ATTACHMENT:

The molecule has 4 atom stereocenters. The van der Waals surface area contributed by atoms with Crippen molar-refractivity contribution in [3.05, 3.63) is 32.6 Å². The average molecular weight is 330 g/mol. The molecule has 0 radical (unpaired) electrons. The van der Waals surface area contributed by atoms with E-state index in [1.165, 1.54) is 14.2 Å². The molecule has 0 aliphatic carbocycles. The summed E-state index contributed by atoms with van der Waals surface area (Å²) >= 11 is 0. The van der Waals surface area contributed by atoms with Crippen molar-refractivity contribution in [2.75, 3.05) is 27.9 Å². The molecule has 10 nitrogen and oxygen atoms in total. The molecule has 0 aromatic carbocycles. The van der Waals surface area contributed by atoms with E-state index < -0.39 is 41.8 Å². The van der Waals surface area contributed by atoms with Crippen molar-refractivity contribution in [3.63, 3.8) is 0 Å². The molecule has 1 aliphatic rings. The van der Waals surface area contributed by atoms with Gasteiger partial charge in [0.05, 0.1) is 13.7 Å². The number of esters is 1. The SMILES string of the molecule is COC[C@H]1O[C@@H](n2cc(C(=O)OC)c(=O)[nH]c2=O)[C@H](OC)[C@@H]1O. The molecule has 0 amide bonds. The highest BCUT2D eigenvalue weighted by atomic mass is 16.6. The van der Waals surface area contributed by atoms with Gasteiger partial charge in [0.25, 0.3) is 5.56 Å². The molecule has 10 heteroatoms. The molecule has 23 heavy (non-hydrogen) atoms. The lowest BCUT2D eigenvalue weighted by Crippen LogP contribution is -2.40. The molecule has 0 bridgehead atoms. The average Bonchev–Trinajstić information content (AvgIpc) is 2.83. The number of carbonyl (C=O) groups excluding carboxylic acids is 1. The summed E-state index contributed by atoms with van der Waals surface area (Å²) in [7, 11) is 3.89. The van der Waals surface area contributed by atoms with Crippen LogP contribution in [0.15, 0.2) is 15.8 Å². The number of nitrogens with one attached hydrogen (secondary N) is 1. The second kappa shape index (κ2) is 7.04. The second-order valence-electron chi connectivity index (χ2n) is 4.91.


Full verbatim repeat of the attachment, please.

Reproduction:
The molecule has 4 atom stereocenters. The van der Waals surface area contributed by atoms with Crippen molar-refractivity contribution in [3.05, 3.63) is 32.6 Å². The average molecular weight is 330 g/mol. The molecule has 0 radical (unpaired) electrons. The van der Waals surface area contributed by atoms with E-state index in [1.165, 1.54) is 14.2 Å². The molecule has 0 aliphatic carbocycles. The summed E-state index contributed by atoms with van der Waals surface area (Å²) >= 11 is 0. The van der Waals surface area contributed by atoms with Crippen molar-refractivity contribution in [2.75, 3.05) is 27.9 Å². The molecule has 10 nitrogen and oxygen atoms in total. The molecule has 0 aromatic carbocycles. The van der Waals surface area contributed by atoms with E-state index < -0.39 is 41.8 Å². The van der Waals surface area contributed by atoms with Crippen molar-refractivity contribution in [3.63, 3.8) is 0 Å². The molecule has 1 aliphatic rings. The van der Waals surface area contributed by atoms with Gasteiger partial charge in [0.05, 0.1) is 13.7 Å². The number of esters is 1. The SMILES string of the molecule is COC[C@H]1O[C@@H](n2cc(C(=O)OC)c(=O)[nH]c2=O)[C@H](OC)[C@@H]1O. The molecule has 0 amide bonds. The highest BCUT2D eigenvalue weighted by atomic mass is 16.6. The van der Waals surface area contributed by atoms with Gasteiger partial charge in [0.25, 0.3) is 5.56 Å². The molecule has 10 heteroatoms. The molecule has 23 heavy (non-hydrogen) atoms. The lowest BCUT2D eigenvalue weighted by Crippen LogP contribution is -2.40. The molecule has 0 bridgehead atoms. The average Bonchev–Trinajstić information content (AvgIpc) is 2.83. The number of carbonyl (C=O) groups excluding carboxylic acids is 1. The summed E-state index contributed by atoms with van der Waals surface area (Å²) in [7, 11) is 3.89. The van der Waals surface area contributed by atoms with Crippen LogP contribution in [0.15, 0.2) is 15.8 Å². The number of nitrogens with one attached hydrogen (secondary N) is 1. The second kappa shape index (κ2) is 7.04. The second-order valence-electron chi connectivity index (χ2n) is 4.91.